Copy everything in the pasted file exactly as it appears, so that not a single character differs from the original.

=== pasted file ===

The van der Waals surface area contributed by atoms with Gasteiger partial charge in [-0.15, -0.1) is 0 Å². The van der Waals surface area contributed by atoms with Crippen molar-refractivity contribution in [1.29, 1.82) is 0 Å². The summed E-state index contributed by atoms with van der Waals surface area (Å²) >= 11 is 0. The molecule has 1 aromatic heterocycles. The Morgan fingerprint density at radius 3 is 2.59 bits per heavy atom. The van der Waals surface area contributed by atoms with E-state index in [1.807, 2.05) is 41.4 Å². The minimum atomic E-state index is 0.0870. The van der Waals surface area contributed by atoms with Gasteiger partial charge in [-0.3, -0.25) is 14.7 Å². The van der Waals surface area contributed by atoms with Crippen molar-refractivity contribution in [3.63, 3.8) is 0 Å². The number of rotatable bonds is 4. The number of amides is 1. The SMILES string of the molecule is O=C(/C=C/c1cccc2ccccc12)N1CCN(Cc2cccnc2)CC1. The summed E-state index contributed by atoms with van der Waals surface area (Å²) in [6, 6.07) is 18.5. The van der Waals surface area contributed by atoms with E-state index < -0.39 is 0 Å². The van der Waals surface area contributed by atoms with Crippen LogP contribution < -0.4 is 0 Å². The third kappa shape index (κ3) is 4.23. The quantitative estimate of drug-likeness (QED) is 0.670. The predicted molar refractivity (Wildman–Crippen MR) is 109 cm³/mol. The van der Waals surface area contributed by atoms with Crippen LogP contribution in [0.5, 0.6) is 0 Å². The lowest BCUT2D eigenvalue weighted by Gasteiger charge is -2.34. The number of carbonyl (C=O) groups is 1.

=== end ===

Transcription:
The van der Waals surface area contributed by atoms with Gasteiger partial charge in [-0.15, -0.1) is 0 Å². The van der Waals surface area contributed by atoms with Crippen molar-refractivity contribution in [1.29, 1.82) is 0 Å². The summed E-state index contributed by atoms with van der Waals surface area (Å²) >= 11 is 0. The molecule has 1 aromatic heterocycles. The Morgan fingerprint density at radius 3 is 2.59 bits per heavy atom. The van der Waals surface area contributed by atoms with E-state index in [1.807, 2.05) is 41.4 Å². The minimum atomic E-state index is 0.0870. The van der Waals surface area contributed by atoms with Gasteiger partial charge in [-0.3, -0.25) is 14.7 Å². The van der Waals surface area contributed by atoms with Crippen molar-refractivity contribution in [3.63, 3.8) is 0 Å². The number of rotatable bonds is 4. The number of amides is 1. The SMILES string of the molecule is O=C(/C=C/c1cccc2ccccc12)N1CCN(Cc2cccnc2)CC1. The summed E-state index contributed by atoms with van der Waals surface area (Å²) in [6, 6.07) is 18.5. The van der Waals surface area contributed by atoms with E-state index < -0.39 is 0 Å². The van der Waals surface area contributed by atoms with Crippen LogP contribution < -0.4 is 0 Å². The third kappa shape index (κ3) is 4.23. The quantitative estimate of drug-likeness (QED) is 0.670. The predicted molar refractivity (Wildman–Crippen MR) is 109 cm³/mol. The van der Waals surface area contributed by atoms with Crippen LogP contribution in [0.5, 0.6) is 0 Å². The lowest BCUT2D eigenvalue weighted by Gasteiger charge is -2.34. The number of carbonyl (C=O) groups is 1.